ICT studies led to engineering job in online financial services
Four years ago he moved from London to Stockholm to study for a bachelor´s degree in Information and Communication Technology at KTH. Louis Cameron Booth now works as a software engineer at global payments provider and bank, Klarna.
When Louis Cameron Booth finished high school back home in London, he had firmly decided to study to become a software engineer. What attracted him in particular was that software engineers are able to build things with small resources.
“You don’t need a workshop, you only need a computer and your own ideas. It is a bit of a creative process, like writing a song or painting a picture.”
Instead of studying at one of the universities in London, such as Imperial College, Cameron Booth decided to apply to the International BSc programme in Information and Communication Technology at KTH.
Cameron says that as an EU citizen (prior to Brexit) he was attracted to KTH not only because of the tuition-free education Sweden provides to EU citizens, but because of the study environment and freedom. "In Britain, university education is very expensive and not necessarily better.”
One consideration behind Cameron Booth's decision was the greater freedom students enjoy at Swedish universities, at least at KTH. He says that students are able to choose their own courses and how they want to study to a great extent.
“At British universities they are much stricter and say, ‘You are going to study this.' And if you can’t keep up, there is no way back. It is more like high school. It doesn’t feel as though it is for adults.”
Hacked an electric scooter
As his major at KTH, Cameron Booth chose IT security, which includes ethical hacking, a method of finding security gaps in computer networks. As part of his bachelor's thesis, he hacked an electric scooter.
“To begin with, I wanted to hack an electric scooter out on the streets. But we were not given permission to do this. So we bought a scooter and hacked it. We were even interviewed on the Swedish national news."
While he was studying, Cameron Booth also worked as a research engineer within IT security in Professor Robert Lagerström’s research group. An experience that proved highly beneficial to him when he applied for a job as a software developer at the global payments provider and bank Klarna a year ago. The fact that he had done practical work with IT security and had worked with Lagerström, a renowned expert within the area, helped him land the job, he believes.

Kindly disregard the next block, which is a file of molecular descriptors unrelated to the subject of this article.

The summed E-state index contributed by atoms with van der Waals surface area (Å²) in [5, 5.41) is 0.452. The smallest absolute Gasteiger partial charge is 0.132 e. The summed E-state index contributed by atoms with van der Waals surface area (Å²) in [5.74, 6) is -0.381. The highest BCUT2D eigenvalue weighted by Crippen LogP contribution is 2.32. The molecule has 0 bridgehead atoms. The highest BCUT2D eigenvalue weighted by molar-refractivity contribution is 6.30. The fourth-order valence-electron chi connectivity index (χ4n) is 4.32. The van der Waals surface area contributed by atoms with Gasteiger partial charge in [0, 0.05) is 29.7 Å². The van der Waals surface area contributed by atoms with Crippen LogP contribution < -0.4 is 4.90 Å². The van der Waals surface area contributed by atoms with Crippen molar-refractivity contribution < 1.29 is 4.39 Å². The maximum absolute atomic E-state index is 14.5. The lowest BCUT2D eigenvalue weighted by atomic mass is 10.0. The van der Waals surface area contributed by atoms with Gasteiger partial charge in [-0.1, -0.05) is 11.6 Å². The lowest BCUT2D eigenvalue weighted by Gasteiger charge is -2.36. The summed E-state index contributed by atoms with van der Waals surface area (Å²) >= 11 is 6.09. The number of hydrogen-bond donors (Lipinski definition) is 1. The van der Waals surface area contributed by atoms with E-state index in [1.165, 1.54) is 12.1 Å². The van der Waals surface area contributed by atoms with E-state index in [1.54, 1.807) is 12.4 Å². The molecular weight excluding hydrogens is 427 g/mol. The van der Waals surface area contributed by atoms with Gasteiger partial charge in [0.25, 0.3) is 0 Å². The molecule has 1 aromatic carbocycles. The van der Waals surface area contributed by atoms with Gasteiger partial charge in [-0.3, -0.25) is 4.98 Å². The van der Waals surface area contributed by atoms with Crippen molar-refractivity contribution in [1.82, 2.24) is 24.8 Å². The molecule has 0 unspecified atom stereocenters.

“I think that is what made me stick out a bit compared to the other applicants. And Robert Lagerström has worked with the Head of Security at Klarna. So his name was known there.”
The job is very largely about writing code for different systems, and security aspects are naturally especially important at a bank like Klarna.
“The rules are very strict. You can lose your banking licence if you mess up.”
When the work tempo speeds up
In a high pace workplace such as Klarna they expect rapid results. Cameron Booth feels he has benefited a great deal from his time at KTH. Above all, he thinks having a scientific approach and an in-depth understanding when it comes to computer science and ICT is valuable.
“It is a big help that you always have this in the back of your mind. Because when you are working you don’t have any time to think about it. You simply have to solve problems, make things happen and complete them on time. The in-depth understanding you gain at KTH, means you can work faster.”
Aims to start his own company
When it comes to future plans, he think he will stay in Sweden for a few years at least. One thing he would really like to do in the future is to start his own business.
“The whole point of technology is to solve problems for people. And that’s the bit I find most interesting. So if I can get the opportunity to make decisions at a higher level in my own company, that would be the ultimate goal for me.”
He and a few friends already have a business idea they call Busybee that they are developing at KTH Innovation. Busybee is a website that shows how busy KTH venues are.
“The idea is – due to the Covid-19 pandemic – to show students how many people there are in these venues. So if they need to come to KTH campus they can plan their visits."